Edited and Translated by Ānandajoti Bhikkhu
Recently I published a text and translation of the Ariyapariyesanasutta (MN 26), which is probably the best known of the discourses in which the Buddha discusses his practice as a Bodhisatta, his Awakening and decision to teach.
The remarkable thing in connection with that work was the finding, contrary to popular belief, that the Buddha did not identify Uddaka as a teacher, but only as a friend in the spiritual life, and that the Bodhisatta, on his own account, therefore had only acknowledged one teacher during this period, not two.
That discourse, however, presents an incomplete story, that needs to be supplemented by the information given in the Mahāsaccakasutta (MN 36), which again only tells a partial story, there being information available in MN 26 that is not in MN 36, as well as the other way round.
Later, however, in the second collection of 50 discourses (Majjhimapaṇṇāsa) we have a discourse given to Prince Bodhi in which both sections of the story are amalgamated and presented in a clear beginning-to-end type narrative.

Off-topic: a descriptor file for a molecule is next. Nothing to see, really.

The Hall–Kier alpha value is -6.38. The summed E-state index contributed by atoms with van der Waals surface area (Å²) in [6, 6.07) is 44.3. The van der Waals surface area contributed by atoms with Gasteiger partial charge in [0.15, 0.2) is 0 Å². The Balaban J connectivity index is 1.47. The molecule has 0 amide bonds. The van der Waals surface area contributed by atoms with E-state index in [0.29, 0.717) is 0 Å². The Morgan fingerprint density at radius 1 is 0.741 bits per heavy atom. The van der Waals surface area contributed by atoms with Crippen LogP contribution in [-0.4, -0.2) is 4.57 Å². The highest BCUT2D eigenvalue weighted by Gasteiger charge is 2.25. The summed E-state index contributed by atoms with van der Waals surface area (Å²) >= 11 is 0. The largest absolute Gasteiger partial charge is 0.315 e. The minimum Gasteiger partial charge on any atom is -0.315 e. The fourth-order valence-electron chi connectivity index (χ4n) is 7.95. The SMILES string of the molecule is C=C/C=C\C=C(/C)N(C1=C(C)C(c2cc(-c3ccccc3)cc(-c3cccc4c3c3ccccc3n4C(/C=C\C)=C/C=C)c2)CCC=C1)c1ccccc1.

Unfortunately this discourse has not gathered the attention it deserves because it has been so heavily abbreviated in both the text and translation versions, quite unlike the situation in the traditional Theravāda countries where both have been written out more or less in full.
The text and translation presented here aims to rectify that situation and give a proper picture of both the text and translation, and the important story it contains in full. This introduction though needs to be supplemented by a reading of the important findings contained in the Introduction to the Discourse about the Noble Search.
Here is a synopsis of this part of the story and the sections found in the various discourses discussed above.
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